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From "Emmanuel Lecharny (JIRA)" <>
Subject [jira] [Commented] (DIRAPI-320) ClassCastException on Objects.equals(Value,Value) for userPassword attribute
Date Thu, 13 Sep 2018 09:42:00 GMT


Emmanuel Lecharny commented on DIRAPI-320:

Note that the {{cn=schema,cn=config}} backend is only visible when you use {{slapd.d}}, and
not {{slapd.conf}}.

That being said, many schema objects are hidden by {{OpenLDAP}}. It's a policy that has been
around for years (almost 2 decades...). The idea is that schema objects that are not well
defined in RFCs should not be exposed. This is a problem when you want to design a schema
aware client (see [this thread|]).

So how should we deal with this ? Ideally speaking, what we need is a {{OpenLDAPSchemaLoader}},
that deals with those issues :-) The biggest issue here is that we use internal constructs
({{Normalizer}}, {{SyntaxChecker}} and {{Comparator}}) that aren't defined in any LDAP RFC.
IMO, they should be used whatever the server you connect to, which is not the case. This [schema
picture|] shows the relation of
those three elements with the other schema elements ({{LdapSyntax}} and {{MatchingRule}}).
The link is done using the {{OID}}, so it's easy to retrieve the correct {{Comparator}} knowing
the {{MatchingRule}}'s syntax. For instance :

{noformat:title=telephoneNumberSubstringsMatch MacthingRule}
( NAME 'telephoneNumberSubstringsMatch' SYNTAX )


{noformat:title=Substring Assertion Syntax}
( DESC 'Substring Assertion' )

are implicitely linked. Their associated {{SyntaxChecker}} has the very same OID:

public final class SubstringAssertionSyntaxChecker extends SyntaxChecker
     * A static instance of SubstringAssertionSyntaxChecker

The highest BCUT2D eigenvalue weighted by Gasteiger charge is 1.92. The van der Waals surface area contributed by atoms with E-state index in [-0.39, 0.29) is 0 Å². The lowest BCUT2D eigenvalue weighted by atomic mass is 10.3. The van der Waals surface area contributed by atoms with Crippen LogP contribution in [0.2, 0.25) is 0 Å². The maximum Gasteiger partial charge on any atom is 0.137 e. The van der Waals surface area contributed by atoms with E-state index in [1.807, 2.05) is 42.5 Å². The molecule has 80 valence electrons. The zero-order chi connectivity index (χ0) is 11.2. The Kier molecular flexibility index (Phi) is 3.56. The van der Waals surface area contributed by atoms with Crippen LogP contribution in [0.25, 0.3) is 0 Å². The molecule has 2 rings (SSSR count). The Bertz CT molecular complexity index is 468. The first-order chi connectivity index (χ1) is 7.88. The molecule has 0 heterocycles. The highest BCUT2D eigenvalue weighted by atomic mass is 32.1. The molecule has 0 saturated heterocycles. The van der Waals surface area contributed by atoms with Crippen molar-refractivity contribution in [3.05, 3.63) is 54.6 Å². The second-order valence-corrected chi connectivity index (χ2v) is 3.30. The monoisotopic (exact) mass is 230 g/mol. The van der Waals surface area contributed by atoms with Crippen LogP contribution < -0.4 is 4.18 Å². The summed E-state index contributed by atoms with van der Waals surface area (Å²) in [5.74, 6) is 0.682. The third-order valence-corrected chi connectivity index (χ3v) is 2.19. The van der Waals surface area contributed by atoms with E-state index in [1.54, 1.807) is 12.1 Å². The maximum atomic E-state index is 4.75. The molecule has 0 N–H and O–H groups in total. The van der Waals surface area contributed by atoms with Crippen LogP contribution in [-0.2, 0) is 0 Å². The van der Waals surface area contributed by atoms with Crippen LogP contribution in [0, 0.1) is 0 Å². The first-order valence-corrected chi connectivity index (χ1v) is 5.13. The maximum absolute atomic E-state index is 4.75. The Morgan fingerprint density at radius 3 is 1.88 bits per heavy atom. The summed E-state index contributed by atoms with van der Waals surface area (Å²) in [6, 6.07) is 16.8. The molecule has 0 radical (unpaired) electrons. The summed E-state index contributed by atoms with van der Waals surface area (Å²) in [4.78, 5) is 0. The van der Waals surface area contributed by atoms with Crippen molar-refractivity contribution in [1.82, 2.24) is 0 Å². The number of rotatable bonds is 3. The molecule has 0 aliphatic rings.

public static final SubstringAssertionSyntaxChecker INSTANCE = 
        new SubstringAssertionSyntaxChecker( SchemaConstants.SUBSTRING_ASSERTION_SYNTAX );

(There is no associated {{Comparator}} and {{Normalizer}}, we use a noOp {{Normalizer}} and
a standard comparator).

That means we could load all the existing {{SyntaxCheckers}} beforehand, and attach them to
the newly created 'fake' {{LdapSyntax}} when they are hidden by the server. Same thing for
{{Comparators}} and {{Normalizers}}.

That would make the loaded schema working in all case.

I'll check how costly would be such an approach. Now, the problem will also arise for AD,
and any other LDAP server we would like to get teh schema from - and the fact that so many
LDAP servers simply don't implement the RFCs properly is a real troublemaker ;-/ -

Interesting problem :-)

> ClassCastException on Objects.equals(Value,Value) for userPassword attribute
> ----------------------------------------------------------------------------
>                 Key: DIRAPI-320
>                 URL:
>             Project: Directory Client API
>          Issue Type: Bug
>    Affects Versions: 2.0.0.AM2
>            Reporter: Pavel Zlámal
>            Priority: Minor
> When I use _JarLdifSchemaLoader_ it seems to load _userPassword_ attribute type with
different Comparator than when I load it from LDAP connection (openLDAP in my case).
> Then If I call:
> {code:java}
> Objects.equals(val, attribute.get())
> {code}
> to check if value passed to my method is the first in the attribute, I get _ClassCastException_,
since it tries to pass _String_ (normalized value) to the _ByteArrayComparator._
> When I use Schema only loaded from connection, then it works, since it uses _ComparableComparator._
> {code:java}
> java.lang.ClassCastException: java.lang.String cannot be cast to [B
>     at
>     at
>     at java.util.Objects.equals(
> {code}
> So there is probably bug in schema ldif included in JAR or in equals() implementation
of Value.

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